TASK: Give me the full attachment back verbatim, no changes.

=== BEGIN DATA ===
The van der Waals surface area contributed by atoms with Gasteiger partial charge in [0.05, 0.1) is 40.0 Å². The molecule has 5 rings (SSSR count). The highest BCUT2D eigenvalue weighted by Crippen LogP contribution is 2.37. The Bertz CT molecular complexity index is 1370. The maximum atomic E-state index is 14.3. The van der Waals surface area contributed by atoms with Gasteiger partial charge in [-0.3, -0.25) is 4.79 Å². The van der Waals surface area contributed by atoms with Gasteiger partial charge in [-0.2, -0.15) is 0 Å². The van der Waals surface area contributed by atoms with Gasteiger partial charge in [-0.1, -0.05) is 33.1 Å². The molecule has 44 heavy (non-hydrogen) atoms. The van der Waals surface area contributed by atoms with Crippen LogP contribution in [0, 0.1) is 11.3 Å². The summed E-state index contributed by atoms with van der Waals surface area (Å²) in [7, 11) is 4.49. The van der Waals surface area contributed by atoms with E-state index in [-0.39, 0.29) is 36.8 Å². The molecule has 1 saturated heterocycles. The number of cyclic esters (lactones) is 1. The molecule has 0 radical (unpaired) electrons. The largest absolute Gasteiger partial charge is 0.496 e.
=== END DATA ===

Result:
The van der Waals surface area contributed by atoms with Gasteiger partial charge in [0.05, 0.1) is 40.0 Å². The molecule has 5 rings (SSSR count). The highest BCUT2D eigenvalue weighted by Crippen LogP contribution is 2.37. The Bertz CT molecular complexity index is 1370. The maximum atomic E-state index is 14.3. The van der Waals surface area contributed by atoms with Gasteiger partial charge in [-0.3, -0.25) is 4.79 Å². The van der Waals surface area contributed by atoms with Gasteiger partial charge in [-0.2, -0.15) is 0 Å². The van der Waals surface area contributed by atoms with Gasteiger partial charge in [-0.1, -0.05) is 33.1 Å². The molecule has 44 heavy (non-hydrogen) atoms. The van der Waals surface area contributed by atoms with Crippen LogP contribution in [0, 0.1) is 11.3 Å². The summed E-state index contributed by atoms with van der Waals surface area (Å²) in [7, 11) is 4.49. The van der Waals surface area contributed by atoms with E-state index in [-0.39, 0.29) is 36.8 Å². The molecule has 1 saturated heterocycles. The number of cyclic esters (lactones) is 1. The molecule has 0 radical (unpaired) electrons. The largest absolute Gasteiger partial charge is 0.496 e.